We had a fabulous trip to Brighton last week. We were so lucky with the weather! It wasn’t exactly a heat wave but we had clear blue skies and sunshine. Darling daughter no 3 is at university in Brighton, so was there to show us around.
Brighton is a fine seaside town in the south of England in East Sussex. It seems to be really buzzing and thriving, with loads of interesting shops, restaurants and bars.
A fine hotel
We stayed at the Queen’s Hotel, right on the seafront, booked through Booking.com. It was a nice hotel with really helpful staff on reception. They upgraded us free of charge from our studio room to a rather swanky apartment. It was up some creaky stairs though, so just as well we are both pretty fit! The breakfast buffet was good too. I didn’t tell them in advance that I am vegetarian, but there was plenty of choice.
It also has a spa in the basement. Because it is an old building they are restricted on the layout, however, so this was quite small. It had a nice little pool (which could have been a bit warmer), a gym and a sauna. We had a swim and sauna before breakfast. The changing rooms are tiny though and got a bit crowded as more people arrived.
There is loads to do in Brighton. We only had two days so we packed a lot in. First stop was a look around the shops in the Lane, a maze of little alleyways. There were a lot of jewellery and antique shops! As we weren’t in the market for jewellery we had a little browse and came across Choccywoccydoodah, an amazing chocolatier. My daughter tells me they featured their own TV show a couple of years ago, which can still be viewed on You Tube.
This was strictly special occasion stuff, and very expensive. Incredibly clever and impressive nonetheless. The chocolate dog was amazing.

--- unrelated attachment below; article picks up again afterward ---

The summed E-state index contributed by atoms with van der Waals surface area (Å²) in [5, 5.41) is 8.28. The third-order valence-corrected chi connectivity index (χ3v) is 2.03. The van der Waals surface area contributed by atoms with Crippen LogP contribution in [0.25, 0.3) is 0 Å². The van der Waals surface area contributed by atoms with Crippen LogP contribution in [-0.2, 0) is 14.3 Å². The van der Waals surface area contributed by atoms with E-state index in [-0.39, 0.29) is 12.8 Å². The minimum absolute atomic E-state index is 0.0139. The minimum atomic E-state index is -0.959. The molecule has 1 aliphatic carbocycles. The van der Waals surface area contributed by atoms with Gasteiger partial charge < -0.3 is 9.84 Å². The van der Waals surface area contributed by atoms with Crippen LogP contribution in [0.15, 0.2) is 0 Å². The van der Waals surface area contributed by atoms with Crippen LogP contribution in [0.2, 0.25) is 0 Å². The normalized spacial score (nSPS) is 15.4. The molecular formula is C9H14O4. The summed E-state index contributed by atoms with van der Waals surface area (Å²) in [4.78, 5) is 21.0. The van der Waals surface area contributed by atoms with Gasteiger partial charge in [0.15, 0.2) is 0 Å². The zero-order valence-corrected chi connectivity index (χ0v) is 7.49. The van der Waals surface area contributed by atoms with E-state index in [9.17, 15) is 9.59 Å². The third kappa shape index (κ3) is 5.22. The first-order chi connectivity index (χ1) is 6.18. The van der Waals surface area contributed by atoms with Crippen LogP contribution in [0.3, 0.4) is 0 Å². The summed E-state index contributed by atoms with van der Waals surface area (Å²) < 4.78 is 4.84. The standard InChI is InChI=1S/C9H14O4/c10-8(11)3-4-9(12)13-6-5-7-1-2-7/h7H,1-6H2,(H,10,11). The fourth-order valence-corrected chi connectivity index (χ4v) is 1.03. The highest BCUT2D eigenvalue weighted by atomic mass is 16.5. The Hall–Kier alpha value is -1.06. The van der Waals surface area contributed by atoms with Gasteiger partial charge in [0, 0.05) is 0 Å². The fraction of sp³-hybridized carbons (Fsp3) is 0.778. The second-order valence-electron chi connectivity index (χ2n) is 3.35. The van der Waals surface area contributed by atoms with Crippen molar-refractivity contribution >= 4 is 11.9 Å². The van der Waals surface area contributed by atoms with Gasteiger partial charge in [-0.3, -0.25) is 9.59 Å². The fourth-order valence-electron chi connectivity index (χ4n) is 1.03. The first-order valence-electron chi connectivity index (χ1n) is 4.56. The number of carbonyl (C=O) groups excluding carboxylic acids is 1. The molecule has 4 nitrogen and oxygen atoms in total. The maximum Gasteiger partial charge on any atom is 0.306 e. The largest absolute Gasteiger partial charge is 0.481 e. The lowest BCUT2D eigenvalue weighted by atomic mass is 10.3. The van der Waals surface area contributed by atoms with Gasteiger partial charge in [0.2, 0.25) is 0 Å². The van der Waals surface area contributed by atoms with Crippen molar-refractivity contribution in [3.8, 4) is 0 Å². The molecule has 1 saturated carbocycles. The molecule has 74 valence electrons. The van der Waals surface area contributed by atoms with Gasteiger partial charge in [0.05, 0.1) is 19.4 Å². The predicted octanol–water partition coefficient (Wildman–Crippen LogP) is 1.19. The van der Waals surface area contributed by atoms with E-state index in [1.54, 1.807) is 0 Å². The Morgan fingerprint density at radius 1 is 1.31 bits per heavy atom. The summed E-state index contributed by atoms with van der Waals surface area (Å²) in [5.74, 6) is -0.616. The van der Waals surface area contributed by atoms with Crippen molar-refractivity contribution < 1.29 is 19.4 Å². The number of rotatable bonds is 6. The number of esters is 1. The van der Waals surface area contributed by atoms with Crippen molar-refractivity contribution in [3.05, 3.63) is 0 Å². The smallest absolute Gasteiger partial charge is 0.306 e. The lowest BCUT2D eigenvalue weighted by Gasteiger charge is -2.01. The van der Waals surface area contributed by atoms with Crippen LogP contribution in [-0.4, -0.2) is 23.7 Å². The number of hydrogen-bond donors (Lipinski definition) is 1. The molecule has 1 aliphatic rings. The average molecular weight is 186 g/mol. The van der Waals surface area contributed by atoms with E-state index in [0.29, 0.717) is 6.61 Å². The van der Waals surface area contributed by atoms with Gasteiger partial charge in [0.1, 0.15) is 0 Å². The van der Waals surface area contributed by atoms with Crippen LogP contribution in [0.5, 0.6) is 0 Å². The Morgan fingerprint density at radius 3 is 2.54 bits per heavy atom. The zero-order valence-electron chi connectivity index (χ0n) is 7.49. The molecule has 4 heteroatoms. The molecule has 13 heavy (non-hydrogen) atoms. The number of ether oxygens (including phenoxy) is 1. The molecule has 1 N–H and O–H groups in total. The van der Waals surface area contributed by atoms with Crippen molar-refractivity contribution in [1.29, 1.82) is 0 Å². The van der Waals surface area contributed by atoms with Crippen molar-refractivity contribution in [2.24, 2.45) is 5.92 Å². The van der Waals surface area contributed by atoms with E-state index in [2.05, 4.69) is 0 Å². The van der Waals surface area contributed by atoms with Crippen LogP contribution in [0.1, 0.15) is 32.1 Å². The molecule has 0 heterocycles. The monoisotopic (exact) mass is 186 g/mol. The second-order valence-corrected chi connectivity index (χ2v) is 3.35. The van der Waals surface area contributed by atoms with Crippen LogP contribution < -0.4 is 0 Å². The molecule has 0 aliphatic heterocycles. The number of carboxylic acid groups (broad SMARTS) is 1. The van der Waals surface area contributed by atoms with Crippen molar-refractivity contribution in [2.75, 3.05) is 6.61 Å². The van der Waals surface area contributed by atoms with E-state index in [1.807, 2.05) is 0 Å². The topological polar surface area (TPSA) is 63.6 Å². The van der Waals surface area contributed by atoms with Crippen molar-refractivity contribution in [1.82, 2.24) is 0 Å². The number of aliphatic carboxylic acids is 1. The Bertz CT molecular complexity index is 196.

There is a big modern shopping centre at Churchill Square too, full of swanky looking shops. We didn’t bother as we can do a shopping centre anywhere.
The Prince’s Folly
No trip to Brighton would be complete without a visit to the Royal Pavilion. It looks like some crazy wedding cake from the outside! George IV turned it from a modest farmhouse to a palace, inspired by India on the outside and China on the interior.
Entry costs £13.50 for an adult and £8 for a child, although there are various concessions and family tickets available (details here). If you buy a history pass you can visit the Pavilion, Brighton Museum and Preston Manor for £16.50.
A trip to Brighton Museum
You will find Brighton Museum in the grounds of the Pavilion. We loved this, especially the display of furniture as you walk in. The Salvador Dali sofa in the shape of a pair of red lips was particularly striking! The Transology section was an eye opener too, reflecting the journeys of some of Brighton’s trans gender community.
Adult tickets are £5.20 and children’s cost £3, but you save money with the aforementioned history pass.
Eye in the sky
The British Airways i360 tower is difficult to miss, sitting as it does on the seafront and 450 feet high. We didn’t have time to do this but it looked quite an experience. It’s quite steep though in more ways than one: adult tickets start at £14.85.
Food for Friends
A friend recommended a vegetarian restaurant called Food for Friends, situated on Prince Albert Street just off the Lanes. We understood why she raved about it. The food was fantastic. Delicious, sophisticated and unusual.
I had the yummiest chocolate pudding I have ever tasted, a gluten free one with a molten, dark filling. We all enjoyed our food and wouldn’t hesitate to recommend it. The staff were also lovely – our waitress, Hannah, couldn’t have been more enthusiastic and helpful. She even made me a little happy birthday in chocolate!
You need to book, though, as Food for Friends is unsurprisingly popular.
The beach and piers
We had sunny days, but it wasn’t exactly beach weather. However, there were plenty of people out for a stroll along the seafront. Brighton has a shingle beach (Wikipedia tells me it is 5.4 miles long) with little shops, clubs and bars in the old boat sheds along the front.
Because it was the Easter holidays, the Palace Pier was packed with families. There were loads of rides and eateries. My kids would have loved it when they were little, although you could very easily spend a shedload of cash.
The derelict West Pier can still be seen from the beach. It is a shell of its former glorious self, but apparently the most photographed place in Brighton. We couldn’t resist either!
For more information on the sights and attractions of Brighton go to the Visit Brighton website. If you fancy a break, a trip to Brighton could be just the thing.
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